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Quantitative Assessment of Olfactory Dysfunction Accurately Detects Asymptomatic COVID-19 Carriers

17 Pages Posted: 28 Jul 2020

See all articles by Anindya S. Bhattacharjee

Anindya S. Bhattacharjee

Indian Institute of Science Education and Research (IISER)

Samir V. Joshi

Byramjee Jeejeebhoy Government Medical College

Shilpa Naik

Byramjee Jeejeebhoy Government Medical College

Shashikala Sangle

Byramjee Jeejeebhoy Government Medical College

Nixon M. Abraham

Indian Institute of Science Education and Research (IISER) - Laboratory of Neural Circuits and Behaviour (LNCB)

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Abstract

BACKGROUND: COVID-19 threatens the global community, because a large fraction of infected people are asymptomatic, yet can effectively transmit SARS-CoV-2. Finding and isolating these silent carriers is a crucial step in confining the spread of the disease. A sudden loss of the sense of smell (anosmia) has been self-reported by COVID-19 patients from different countries, consistent with the expression of the molecular factors mediating SARS-CoV-2 uptake into human olfactory epithelial supporting cells. However, a precise quantification of olfactory loss in asymptomatic COVID-19 carriers is missing to date. 

METHODS: To quantitatively assess olfactory functions in asymptomatic COVID-19 patients, we designed and custom-built an olfactory-action meter that precisely measures detectability indices at different odor concentrations and an olfactory matching accuracy score with an array of monomolecular odors. Test results with normal healthy subjects served to optimize parameters such that the test can be executed in less than 20 minutes without compromising accuracy.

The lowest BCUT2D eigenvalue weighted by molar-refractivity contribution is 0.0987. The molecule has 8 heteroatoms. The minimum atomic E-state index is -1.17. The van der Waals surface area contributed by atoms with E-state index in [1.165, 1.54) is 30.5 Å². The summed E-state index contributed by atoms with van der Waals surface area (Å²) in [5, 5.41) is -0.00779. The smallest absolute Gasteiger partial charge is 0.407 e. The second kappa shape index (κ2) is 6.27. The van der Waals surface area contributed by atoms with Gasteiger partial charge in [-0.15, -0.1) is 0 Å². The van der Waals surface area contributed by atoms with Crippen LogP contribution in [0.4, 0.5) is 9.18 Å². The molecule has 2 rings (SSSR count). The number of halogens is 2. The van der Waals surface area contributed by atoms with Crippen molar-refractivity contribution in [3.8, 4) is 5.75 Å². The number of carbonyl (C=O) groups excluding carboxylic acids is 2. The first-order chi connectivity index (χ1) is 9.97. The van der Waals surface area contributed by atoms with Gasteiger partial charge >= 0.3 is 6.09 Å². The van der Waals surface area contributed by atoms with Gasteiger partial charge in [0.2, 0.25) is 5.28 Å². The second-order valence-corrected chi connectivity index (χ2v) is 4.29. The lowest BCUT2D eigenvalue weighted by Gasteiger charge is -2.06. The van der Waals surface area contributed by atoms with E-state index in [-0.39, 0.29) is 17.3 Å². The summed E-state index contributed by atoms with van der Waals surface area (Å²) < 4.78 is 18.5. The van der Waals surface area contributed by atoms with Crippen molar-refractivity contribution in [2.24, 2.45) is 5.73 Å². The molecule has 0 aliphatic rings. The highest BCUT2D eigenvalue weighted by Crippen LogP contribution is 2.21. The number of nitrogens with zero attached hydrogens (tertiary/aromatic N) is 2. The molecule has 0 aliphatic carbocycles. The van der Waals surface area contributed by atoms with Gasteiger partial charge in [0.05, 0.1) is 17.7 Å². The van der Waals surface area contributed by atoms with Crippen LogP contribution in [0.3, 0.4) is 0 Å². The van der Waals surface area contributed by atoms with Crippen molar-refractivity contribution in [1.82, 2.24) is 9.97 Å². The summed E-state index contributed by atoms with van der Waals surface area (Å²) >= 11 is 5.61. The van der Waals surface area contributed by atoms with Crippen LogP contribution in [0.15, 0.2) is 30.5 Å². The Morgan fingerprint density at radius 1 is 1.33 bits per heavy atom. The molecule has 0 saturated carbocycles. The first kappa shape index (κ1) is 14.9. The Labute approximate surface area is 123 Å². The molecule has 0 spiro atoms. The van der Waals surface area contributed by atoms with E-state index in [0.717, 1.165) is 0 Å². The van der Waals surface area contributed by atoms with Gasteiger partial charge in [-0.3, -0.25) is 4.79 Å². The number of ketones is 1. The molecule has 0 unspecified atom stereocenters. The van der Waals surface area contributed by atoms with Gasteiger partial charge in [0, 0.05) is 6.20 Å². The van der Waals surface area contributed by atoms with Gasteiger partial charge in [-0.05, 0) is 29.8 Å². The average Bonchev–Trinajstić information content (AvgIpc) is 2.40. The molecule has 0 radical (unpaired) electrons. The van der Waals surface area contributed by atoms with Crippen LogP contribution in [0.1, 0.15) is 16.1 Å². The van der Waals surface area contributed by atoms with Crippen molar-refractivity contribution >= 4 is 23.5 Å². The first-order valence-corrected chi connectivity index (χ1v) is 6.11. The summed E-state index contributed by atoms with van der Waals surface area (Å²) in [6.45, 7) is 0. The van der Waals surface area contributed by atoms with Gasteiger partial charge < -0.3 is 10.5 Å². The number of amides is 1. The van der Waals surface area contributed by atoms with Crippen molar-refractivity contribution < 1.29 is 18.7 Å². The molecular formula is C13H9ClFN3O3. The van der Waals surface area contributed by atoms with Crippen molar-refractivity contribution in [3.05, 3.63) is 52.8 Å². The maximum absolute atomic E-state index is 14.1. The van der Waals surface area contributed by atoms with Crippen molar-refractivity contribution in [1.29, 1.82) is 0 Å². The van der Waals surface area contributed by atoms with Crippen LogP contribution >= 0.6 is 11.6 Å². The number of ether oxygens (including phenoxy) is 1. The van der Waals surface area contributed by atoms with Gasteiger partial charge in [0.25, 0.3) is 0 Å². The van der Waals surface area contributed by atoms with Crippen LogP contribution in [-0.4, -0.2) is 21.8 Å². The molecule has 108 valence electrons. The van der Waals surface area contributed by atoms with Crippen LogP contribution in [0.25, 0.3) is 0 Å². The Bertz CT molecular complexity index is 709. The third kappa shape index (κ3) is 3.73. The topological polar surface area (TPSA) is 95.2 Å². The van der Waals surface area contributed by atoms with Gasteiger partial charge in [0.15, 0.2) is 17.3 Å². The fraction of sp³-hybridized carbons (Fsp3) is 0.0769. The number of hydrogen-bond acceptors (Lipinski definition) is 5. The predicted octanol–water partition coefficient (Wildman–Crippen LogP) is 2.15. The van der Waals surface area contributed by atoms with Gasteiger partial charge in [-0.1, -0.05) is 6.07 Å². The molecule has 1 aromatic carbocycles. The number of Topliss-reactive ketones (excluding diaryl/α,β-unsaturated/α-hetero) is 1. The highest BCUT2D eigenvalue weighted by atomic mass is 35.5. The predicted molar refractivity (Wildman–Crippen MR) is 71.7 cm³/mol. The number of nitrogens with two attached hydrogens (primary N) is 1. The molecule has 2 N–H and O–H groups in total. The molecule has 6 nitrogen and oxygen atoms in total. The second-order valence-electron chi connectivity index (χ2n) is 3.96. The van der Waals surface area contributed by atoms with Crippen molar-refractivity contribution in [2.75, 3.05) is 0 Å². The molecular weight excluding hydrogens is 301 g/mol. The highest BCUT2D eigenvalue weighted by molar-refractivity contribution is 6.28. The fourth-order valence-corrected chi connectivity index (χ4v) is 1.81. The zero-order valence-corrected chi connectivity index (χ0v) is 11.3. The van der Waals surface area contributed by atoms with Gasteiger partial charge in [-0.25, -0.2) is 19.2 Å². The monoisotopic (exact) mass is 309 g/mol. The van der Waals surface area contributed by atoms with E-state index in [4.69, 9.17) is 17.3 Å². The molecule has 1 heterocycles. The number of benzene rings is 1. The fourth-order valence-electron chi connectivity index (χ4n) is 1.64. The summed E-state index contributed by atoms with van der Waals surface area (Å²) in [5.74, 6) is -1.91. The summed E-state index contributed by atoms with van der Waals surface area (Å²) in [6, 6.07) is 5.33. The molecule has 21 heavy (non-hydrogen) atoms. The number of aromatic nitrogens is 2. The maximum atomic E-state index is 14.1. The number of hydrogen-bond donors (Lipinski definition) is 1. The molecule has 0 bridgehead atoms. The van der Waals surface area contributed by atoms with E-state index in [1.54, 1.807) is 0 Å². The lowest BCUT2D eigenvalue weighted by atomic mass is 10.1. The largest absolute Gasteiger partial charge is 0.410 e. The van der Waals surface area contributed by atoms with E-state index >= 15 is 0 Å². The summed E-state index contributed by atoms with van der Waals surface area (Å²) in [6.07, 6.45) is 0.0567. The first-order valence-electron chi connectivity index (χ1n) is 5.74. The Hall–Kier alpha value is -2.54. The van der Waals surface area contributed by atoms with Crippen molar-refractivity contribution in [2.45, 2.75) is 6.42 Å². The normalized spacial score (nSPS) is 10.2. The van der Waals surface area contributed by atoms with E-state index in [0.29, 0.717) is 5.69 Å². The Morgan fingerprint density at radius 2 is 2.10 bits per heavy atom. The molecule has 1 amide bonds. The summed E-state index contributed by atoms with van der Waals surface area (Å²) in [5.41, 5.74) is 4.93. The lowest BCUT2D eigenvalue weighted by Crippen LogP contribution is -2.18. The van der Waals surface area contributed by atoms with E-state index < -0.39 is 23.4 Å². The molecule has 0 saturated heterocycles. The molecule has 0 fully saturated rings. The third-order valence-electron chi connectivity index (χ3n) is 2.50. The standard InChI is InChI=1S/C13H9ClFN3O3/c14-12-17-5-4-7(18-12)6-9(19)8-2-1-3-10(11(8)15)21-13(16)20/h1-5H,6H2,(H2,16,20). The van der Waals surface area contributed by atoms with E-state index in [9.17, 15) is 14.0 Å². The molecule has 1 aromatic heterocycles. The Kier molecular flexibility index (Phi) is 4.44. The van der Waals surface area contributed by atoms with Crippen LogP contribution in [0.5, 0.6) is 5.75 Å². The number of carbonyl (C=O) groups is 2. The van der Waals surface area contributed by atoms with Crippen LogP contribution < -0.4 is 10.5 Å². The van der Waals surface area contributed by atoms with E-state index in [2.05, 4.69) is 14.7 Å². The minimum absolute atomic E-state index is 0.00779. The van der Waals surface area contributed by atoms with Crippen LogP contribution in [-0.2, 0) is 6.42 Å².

FINDINGS: Asymptomatic COVID-19 patients showed severe olfactory deficits with all parameters tested. Measuring the olfactory detection indices at low concentrations revealed olfactory deficits in 81% of patients. Patients with better detection scores showed significantly reduced olfactory matching accuracies compared to normal healthy subjects. Our quantification of olfactory loss, considering detection indices and matching performance, identifies 82% of the asymptomatic SARS-CoV-2 carriers, despite the fact that subjectively, only a few of the patients noticed a compromised ability to smell.

INTERPRETATION: Our findings from systematic analysis reveal that olfactory fitness can serve as a strong basis for identifying asymptomatic COVID-19 patients. Together, these results indicate olfactory sensory as well as cognitive deficits caused by SARS-CoV-2 infection. Detailed design specifications and protocols provided here should enable the development of a sensitive, fast and economical screening strategy that can be administered to large populations to prevent the rapid spread of COVID-19.

FUNDING STATEMENT: This work was supported by the Wellcome Trust – DBT India Alliance intermediate grant (IA/I/14/1/501306 to N.A.) and UGC NET Fellowship (A.B.).

DECLARATION OF INTERESTS: The authors declare that there is no conflict of interest.

ETHICS APPROVAL STATEMENT: All experimental procedures and protocols used in this study were approved by the ethics committees of IISER-Pune and BJGMC & SGH, Pune.

Keywords: Asymptomatic COVID-19 patients; Odor detection thresholds; anosmia; olfactory matching accuracy

Suggested Citation

Bhattacharjee, Anindya S. and Joshi, Samir V. and Naik, Shilpa and Sangle, Shashikala and Abraham, Nixon M., Quantitative Assessment of Olfactory Dysfunction Accurately Detects Asymptomatic COVID-19 Carriers (6/4/2020). Available at SSRN: https://ssrn.com/abstract=3622362 or http://dx.doi.org/10.2139/ssrn.3622362

Anindya S. Bhattacharjee

Indian Institute of Science Education and Research (IISER)

Mohanpur
Thriuvananthapuram, IN WEST BENGAL 743371
India

Samir V. Joshi

Byramjee Jeejeebhoy Government Medical College

Pune
India

Shilpa Naik

Byramjee Jeejeebhoy Government Medical College

Pune
India

Shashikala Sangle

Byramjee Jeejeebhoy Government Medical College

Pune
India

Nixon M. Abraham (Contact Author)

Indian Institute of Science Education and Research (IISER) - Laboratory of Neural Circuits and Behaviour (LNCB) ( email )

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